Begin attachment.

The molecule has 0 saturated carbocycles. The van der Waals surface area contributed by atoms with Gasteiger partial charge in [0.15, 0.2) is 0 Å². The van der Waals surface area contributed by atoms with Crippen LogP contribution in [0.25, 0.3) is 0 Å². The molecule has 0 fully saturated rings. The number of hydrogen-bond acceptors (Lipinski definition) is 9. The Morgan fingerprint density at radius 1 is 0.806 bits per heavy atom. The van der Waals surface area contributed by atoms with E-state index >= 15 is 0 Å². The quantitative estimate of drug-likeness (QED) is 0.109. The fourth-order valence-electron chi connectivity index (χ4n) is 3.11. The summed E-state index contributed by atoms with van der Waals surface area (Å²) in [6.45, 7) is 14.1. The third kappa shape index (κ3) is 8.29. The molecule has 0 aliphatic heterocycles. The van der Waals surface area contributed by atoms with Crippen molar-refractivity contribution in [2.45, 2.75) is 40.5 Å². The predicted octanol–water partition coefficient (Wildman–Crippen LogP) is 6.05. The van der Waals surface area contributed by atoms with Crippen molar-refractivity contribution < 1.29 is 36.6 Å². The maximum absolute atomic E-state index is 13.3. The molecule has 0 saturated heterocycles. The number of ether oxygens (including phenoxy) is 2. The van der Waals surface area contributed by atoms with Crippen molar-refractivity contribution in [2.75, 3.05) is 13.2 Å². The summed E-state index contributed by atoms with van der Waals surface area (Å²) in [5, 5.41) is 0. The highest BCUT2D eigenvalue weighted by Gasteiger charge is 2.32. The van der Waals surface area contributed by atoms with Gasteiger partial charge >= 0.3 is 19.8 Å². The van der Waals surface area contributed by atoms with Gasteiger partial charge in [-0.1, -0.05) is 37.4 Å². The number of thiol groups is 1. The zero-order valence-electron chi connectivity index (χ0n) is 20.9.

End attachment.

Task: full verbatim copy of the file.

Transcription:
The molecule has 0 saturated carbocycles. The van der Waals surface area contributed by atoms with Gasteiger partial charge in [0.15, 0.2) is 0 Å². The van der Waals surface area contributed by atoms with Crippen LogP contribution in [0.25, 0.3) is 0 Å². The molecule has 0 fully saturated rings. The number of hydrogen-bond acceptors (Lipinski definition) is 9. The Morgan fingerprint density at radius 1 is 0.806 bits per heavy atom. The van der Waals surface area contributed by atoms with E-state index >= 15 is 0 Å². The quantitative estimate of drug-likeness (QED) is 0.109. The fourth-order valence-electron chi connectivity index (χ4n) is 3.11. The summed E-state index contributed by atoms with van der Waals surface area (Å²) in [6.45, 7) is 14.1. The third kappa shape index (κ3) is 8.29. The molecule has 0 aliphatic heterocycles. The van der Waals surface area contributed by atoms with Crippen molar-refractivity contribution in [2.45, 2.75) is 40.5 Å². The predicted octanol–water partition coefficient (Wildman–Crippen LogP) is 6.05. The van der Waals surface area contributed by atoms with Crippen molar-refractivity contribution < 1.29 is 36.6 Å². The maximum absolute atomic E-state index is 13.3. The molecule has 0 saturated heterocycles. The number of ether oxygens (including phenoxy) is 2. The van der Waals surface area contributed by atoms with Crippen molar-refractivity contribution in [2.75, 3.05) is 13.2 Å². The summed E-state index contributed by atoms with van der Waals surface area (Å²) in [5, 5.41) is 0. The highest BCUT2D eigenvalue weighted by Gasteiger charge is 2.32. The van der Waals surface area contributed by atoms with Gasteiger partial charge >= 0.3 is 19.8 Å². The van der Waals surface area contributed by atoms with Gasteiger partial charge in [-0.1, -0.05) is 37.4 Å². The number of thiol groups is 1. The zero-order valence-electron chi connectivity index (χ0n) is 20.9.